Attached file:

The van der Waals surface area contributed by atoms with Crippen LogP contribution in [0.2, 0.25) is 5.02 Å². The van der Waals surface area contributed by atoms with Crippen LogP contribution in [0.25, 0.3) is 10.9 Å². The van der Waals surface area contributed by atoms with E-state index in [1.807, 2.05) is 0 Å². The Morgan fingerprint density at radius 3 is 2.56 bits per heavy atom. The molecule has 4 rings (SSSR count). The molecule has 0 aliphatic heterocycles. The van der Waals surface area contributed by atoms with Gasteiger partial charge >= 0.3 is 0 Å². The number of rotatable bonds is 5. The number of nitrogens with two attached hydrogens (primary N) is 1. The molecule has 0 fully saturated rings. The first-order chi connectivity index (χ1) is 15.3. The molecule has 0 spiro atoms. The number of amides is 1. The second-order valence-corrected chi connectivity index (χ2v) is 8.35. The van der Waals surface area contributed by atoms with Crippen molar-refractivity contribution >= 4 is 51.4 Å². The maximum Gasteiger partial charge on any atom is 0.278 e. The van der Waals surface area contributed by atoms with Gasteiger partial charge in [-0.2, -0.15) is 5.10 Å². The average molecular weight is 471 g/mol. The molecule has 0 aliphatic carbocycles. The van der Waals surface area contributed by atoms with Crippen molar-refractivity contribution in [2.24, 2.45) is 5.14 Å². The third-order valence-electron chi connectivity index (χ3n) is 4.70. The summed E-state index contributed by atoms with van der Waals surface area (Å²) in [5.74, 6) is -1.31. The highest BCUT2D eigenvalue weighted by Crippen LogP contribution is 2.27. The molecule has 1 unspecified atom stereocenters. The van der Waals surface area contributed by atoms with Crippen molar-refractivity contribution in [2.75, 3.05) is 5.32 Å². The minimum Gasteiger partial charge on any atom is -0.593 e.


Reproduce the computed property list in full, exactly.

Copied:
The van der Waals surface area contributed by atoms with Crippen LogP contribution in [0.2, 0.25) is 5.02 Å². The van der Waals surface area contributed by atoms with Crippen LogP contribution in [0.25, 0.3) is 10.9 Å². The van der Waals surface area contributed by atoms with E-state index in [1.807, 2.05) is 0 Å². The Morgan fingerprint density at radius 3 is 2.56 bits per heavy atom. The molecule has 4 rings (SSSR count). The molecule has 0 aliphatic heterocycles. The van der Waals surface area contributed by atoms with Gasteiger partial charge >= 0.3 is 0 Å². The number of rotatable bonds is 5. The number of nitrogens with two attached hydrogens (primary N) is 1. The molecule has 0 fully saturated rings. The first-order chi connectivity index (χ1) is 15.3. The molecule has 0 spiro atoms. The number of amides is 1. The second-order valence-corrected chi connectivity index (χ2v) is 8.35. The van der Waals surface area contributed by atoms with Crippen molar-refractivity contribution >= 4 is 51.4 Å². The maximum Gasteiger partial charge on any atom is 0.278 e. The van der Waals surface area contributed by atoms with Gasteiger partial charge in [-0.2, -0.15) is 5.10 Å². The average molecular weight is 471 g/mol. The molecule has 0 aliphatic carbocycles. The van der Waals surface area contributed by atoms with Crippen molar-refractivity contribution in [2.24, 2.45) is 5.14 Å². The third-order valence-electron chi connectivity index (χ3n) is 4.70. The summed E-state index contributed by atoms with van der Waals surface area (Å²) in [5.74, 6) is -1.31. The highest BCUT2D eigenvalue weighted by Crippen LogP contribution is 2.27. The molecule has 1 unspecified atom stereocenters. The van der Waals surface area contributed by atoms with Crippen molar-refractivity contribution in [2.75, 3.05) is 5.32 Å². The minimum Gasteiger partial charge on any atom is -0.593 e.